National Drink Wine Day: What Wine to Drink for President's Day Weekend

Wine has played a big part in presidential history: drink like the presidents do

It should not seem to be such a huge coincidence that National Drink Wine Day falls this year during the three-day weekend President's Day Weekend — because as history would have it, our presidents really knew how to enjoy a glass or two.

The presidential love of wine all began with the Founding Fathers. George Washington and his crew were big fans of madeira, a fortified wine that was a common beverage among the 13 colonies. (As writer Stacy Slinkard explains it, the island of Madeira was exempt from certain British exportation laws, which made it easy for settlers to bring it across the sea.) It's even been said that Washington drank a pint of it daily (that explains a lot). Madeira was the drink of choice when the Declaration of Independence was signed, when Washington, D.C. was established, and when Washington was inaugurated as the first POTUS.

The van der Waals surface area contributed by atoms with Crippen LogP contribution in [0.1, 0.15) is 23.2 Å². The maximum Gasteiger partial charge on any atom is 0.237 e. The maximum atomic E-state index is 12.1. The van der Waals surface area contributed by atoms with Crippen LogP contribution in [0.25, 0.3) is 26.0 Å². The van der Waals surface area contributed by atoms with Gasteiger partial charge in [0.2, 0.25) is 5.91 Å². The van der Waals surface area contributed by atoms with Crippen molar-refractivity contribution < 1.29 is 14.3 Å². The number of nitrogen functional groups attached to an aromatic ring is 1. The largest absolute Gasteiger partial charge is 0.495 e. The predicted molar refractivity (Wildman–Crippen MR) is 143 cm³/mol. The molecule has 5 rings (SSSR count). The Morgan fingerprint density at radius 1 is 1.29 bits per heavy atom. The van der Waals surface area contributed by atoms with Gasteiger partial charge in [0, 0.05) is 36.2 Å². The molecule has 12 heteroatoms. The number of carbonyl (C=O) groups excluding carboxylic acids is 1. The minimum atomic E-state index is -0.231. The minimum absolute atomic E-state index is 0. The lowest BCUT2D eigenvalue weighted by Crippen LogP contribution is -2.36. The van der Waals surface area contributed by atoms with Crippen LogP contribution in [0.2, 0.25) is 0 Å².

What made madeira such a popular drink among the Founding Fathers? It's hard to say. Even Benjamin Franklin, the man who invented electricity, liked to harpoon on madeira's magical abilities to revive flies that had been drowned in it. (We're going to guess this rant, posted on the Madeira Wine Guide, was fueled by a bit of madeira.) The Madeira Wine Guide comments on it, "So highly was Madeira wine regarded back then, that the reputation of Madeira wine to have special, almost mystical, qualities seems to have been common thought in 1773." 

While madeira wines may be harder to find now, other fortified wines, like port and sherry, are good stand-ins for madeira for President's Day Weekend — and National Drink Wine Day. 

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Duff5000's picture

Hi Marcy, from my understanding and what I learned in a Sommelier class was that Madeira, sometime in the 1400's had their tax lifted by an English king whom had married a Portuguese Princess. The British prince inherited a sizable debt and the Portuguese king paid it off for him. In turn, the new king of England lifted all taxes that England received from Madeira. Which is why Madeira was so popular during the revolutionary war. England wasn't making a drop of taxes so everyone in America was drinking it. I own a wine store and I sell a lot of Madeira with this lovely little story.

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